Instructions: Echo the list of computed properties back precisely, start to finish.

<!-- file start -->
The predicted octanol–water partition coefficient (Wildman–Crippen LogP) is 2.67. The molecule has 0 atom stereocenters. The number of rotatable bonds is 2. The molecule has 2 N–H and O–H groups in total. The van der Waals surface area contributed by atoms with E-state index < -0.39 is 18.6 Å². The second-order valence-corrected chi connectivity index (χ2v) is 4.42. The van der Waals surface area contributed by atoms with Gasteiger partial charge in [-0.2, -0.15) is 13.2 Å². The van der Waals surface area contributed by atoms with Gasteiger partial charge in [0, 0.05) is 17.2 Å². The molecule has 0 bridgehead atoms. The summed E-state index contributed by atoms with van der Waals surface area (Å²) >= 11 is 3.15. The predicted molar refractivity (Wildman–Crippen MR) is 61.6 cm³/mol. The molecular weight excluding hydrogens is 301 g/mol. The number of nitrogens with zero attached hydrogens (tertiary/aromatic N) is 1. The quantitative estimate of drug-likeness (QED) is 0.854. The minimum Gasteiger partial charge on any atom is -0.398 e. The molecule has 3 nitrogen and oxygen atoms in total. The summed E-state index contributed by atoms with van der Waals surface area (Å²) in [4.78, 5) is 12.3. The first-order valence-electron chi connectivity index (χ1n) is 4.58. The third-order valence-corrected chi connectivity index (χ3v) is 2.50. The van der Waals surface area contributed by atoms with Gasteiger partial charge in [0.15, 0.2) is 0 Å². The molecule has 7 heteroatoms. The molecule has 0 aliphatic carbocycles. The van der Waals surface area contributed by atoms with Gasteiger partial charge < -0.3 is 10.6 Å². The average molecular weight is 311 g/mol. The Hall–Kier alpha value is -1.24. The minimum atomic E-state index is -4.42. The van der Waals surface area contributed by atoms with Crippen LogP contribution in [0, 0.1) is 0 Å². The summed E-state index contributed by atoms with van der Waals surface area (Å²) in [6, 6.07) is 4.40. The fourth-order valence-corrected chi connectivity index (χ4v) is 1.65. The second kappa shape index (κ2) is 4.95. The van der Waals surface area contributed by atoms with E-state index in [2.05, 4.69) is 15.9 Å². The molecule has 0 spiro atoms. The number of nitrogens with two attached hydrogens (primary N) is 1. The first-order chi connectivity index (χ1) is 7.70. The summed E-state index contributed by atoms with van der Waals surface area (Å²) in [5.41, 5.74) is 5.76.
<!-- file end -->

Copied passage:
The predicted octanol–water partition coefficient (Wildman–Crippen LogP) is 2.67. The molecule has 0 atom stereocenters. The number of rotatable bonds is 2. The molecule has 2 N–H and O–H groups in total. The van der Waals surface area contributed by atoms with E-state index < -0.39 is 18.6 Å². The second-order valence-corrected chi connectivity index (χ2v) is 4.42. The van der Waals surface area contributed by atoms with Gasteiger partial charge in [-0.2, -0.15) is 13.2 Å². The van der Waals surface area contributed by atoms with Gasteiger partial charge in [0, 0.05) is 17.2 Å². The molecule has 0 bridgehead atoms. The summed E-state index contributed by atoms with van der Waals surface area (Å²) >= 11 is 3.15. The predicted molar refractivity (Wildman–Crippen MR) is 61.6 cm³/mol. The molecular weight excluding hydrogens is 301 g/mol. The number of nitrogens with zero attached hydrogens (tertiary/aromatic N) is 1. The quantitative estimate of drug-likeness (QED) is 0.854. The minimum Gasteiger partial charge on any atom is -0.398 e. The molecule has 3 nitrogen and oxygen atoms in total. The summed E-state index contributed by atoms with van der Waals surface area (Å²) in [4.78, 5) is 12.3. The first-order valence-electron chi connectivity index (χ1n) is 4.58. The third-order valence-corrected chi connectivity index (χ3v) is 2.50. The van der Waals surface area contributed by atoms with Gasteiger partial charge in [0.15, 0.2) is 0 Å². The molecule has 7 heteroatoms. The molecule has 0 aliphatic carbocycles. The van der Waals surface area contributed by atoms with Gasteiger partial charge < -0.3 is 10.6 Å². The average molecular weight is 311 g/mol. The Hall–Kier alpha value is -1.24. The minimum atomic E-state index is -4.42. The van der Waals surface area contributed by atoms with Crippen LogP contribution in [0, 0.1) is 0 Å². The summed E-state index contributed by atoms with van der Waals surface area (Å²) in [6, 6.07) is 4.40. The fourth-order valence-corrected chi connectivity index (χ4v) is 1.65. The second kappa shape index (κ2) is 4.95. The van der Waals surface area contributed by atoms with E-state index in [2.05, 4.69) is 15.9 Å². The molecule has 0 spiro atoms. The number of nitrogens with two attached hydrogens (primary N) is 1. The first-order chi connectivity index (χ1) is 7.70. The summed E-state index contributed by atoms with van der Waals surface area (Å²) in [5.41, 5.74) is 5.76.